Nadal aims to keep heat on Federer Slams record
MELBOURNE, Australia – Rafael Nadal will step up his bid for a record-equaling 20th Grand Slam title when he faces Argentina's Federico Delbonis at the Australian Open on Thursday, January 23.
The Spaniard can only count one Melbourne title among his 19 Majors but he will be confident of reaching the third round at least after winning all 3 previous meetings with Delbonis.
Swiss great Roger Federer, winner of 20 Grand Slam tournaments, and eight-time Australian Open champion Novak Djokovic are already through after straightforward wins.
Nadal has dropped only 10 games to 76th-ranked Delbonis in their previous meetings but he's not immune to Grand Slam shocks, losing 4 times to players ranked 100 or lower.
Victory in Melbourne would make Nadal the first man in the Open era – and only the third in history – to win all 4 Major titles twice, after Roy Emerson and Rod Laver.
Ruthless Swiss master Federer said, though, he had "plenty left in the tank" as he kept intact his 20-year record of reaching at least the third round of the Australian Open after crushing Serb Filip Krajinovic on Wednesday.
The six-time champion first played at Melbourne Park in 2000 and has gone on to make the semifinals or better on 14 occasions, with no exits before round 3.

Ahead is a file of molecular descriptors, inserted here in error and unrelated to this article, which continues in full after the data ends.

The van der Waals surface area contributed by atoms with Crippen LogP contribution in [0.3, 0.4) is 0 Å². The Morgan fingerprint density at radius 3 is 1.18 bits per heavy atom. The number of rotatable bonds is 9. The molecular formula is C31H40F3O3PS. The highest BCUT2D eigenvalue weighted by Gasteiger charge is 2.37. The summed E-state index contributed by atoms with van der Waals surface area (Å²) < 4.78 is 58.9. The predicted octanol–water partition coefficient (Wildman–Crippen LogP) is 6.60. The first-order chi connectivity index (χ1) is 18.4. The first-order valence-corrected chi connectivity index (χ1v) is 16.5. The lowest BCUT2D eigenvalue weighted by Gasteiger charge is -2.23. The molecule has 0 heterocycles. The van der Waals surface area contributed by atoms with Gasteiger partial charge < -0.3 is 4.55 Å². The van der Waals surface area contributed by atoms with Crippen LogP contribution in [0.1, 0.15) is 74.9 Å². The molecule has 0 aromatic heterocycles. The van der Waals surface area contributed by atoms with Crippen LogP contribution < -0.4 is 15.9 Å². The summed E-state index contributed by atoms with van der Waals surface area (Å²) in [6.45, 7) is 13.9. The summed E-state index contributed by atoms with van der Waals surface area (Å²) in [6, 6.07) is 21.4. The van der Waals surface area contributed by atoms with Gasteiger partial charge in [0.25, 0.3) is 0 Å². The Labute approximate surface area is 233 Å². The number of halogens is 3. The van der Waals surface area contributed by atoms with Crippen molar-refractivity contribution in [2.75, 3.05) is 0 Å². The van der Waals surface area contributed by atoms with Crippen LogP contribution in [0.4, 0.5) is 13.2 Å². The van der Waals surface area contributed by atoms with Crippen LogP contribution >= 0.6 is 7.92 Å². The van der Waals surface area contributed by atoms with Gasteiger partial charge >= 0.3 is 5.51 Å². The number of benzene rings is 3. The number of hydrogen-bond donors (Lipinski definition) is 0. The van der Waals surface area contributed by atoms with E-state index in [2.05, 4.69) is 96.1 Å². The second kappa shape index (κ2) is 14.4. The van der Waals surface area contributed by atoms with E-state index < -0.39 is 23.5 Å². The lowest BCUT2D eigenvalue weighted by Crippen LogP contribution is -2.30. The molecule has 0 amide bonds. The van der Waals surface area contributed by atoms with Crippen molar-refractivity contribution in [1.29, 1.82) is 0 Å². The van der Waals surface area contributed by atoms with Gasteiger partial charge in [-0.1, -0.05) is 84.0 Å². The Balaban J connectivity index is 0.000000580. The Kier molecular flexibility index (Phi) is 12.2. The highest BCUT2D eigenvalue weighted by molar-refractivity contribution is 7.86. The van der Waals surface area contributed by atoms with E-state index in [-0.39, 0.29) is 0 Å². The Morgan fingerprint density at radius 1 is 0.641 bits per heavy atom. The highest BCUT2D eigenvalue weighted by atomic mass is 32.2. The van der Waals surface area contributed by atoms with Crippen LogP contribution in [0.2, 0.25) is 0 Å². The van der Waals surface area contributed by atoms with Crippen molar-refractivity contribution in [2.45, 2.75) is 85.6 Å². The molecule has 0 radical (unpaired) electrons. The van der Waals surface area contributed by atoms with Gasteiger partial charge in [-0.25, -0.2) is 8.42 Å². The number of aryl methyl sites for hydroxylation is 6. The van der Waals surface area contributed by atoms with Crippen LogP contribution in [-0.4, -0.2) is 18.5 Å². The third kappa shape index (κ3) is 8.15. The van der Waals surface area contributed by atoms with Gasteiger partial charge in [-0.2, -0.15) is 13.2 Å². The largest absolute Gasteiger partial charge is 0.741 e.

The 38-year-old 3rd seed dominated the 41st-ranked Krajinovic 6-1, 6-4, 6-1 on Rod Laver Arena, stretching his record over him to 4-0.
Federer, who is bidding for a seventh title to match Djokovic's record, and his first since 2018, came into the tournament without playing a warm-up event but has nevertheless looked ominous.
"Very happy, been a great start to the season," he said as he moved a step closer to a 21st Grand Slam title. "I feel really relaxed on court. I've trained hard and you always hope it pays off."
Asked if he felt sorry for Krajinovic, he replied: "I do feel a bit sorry, but you've got to take advantage of it."
Over his two matches so far Federer has dropped just 13 games, and admitted he preferred easy early encounters rather than tough battles to preserve energy.
"I prefer this much more than overcooked. As easy as it looks, there's always the effort, trying to extend the lead," he said.
"Of course, it's not quite the same stress level if you're down a set or a break or two sets, whatever it may be. I prefer it this way because you have always extra left in the tank if you need it."
He faces a tougher assignment next against Australian John Millman, who beat him in 4 tough sets at the 2018 US Open.
"He's fit like a fiddle. I've lost to him in the past... he's from this country so naturally also it's going to be different intensity. I think this is going to be a good test for me." – Rappler.com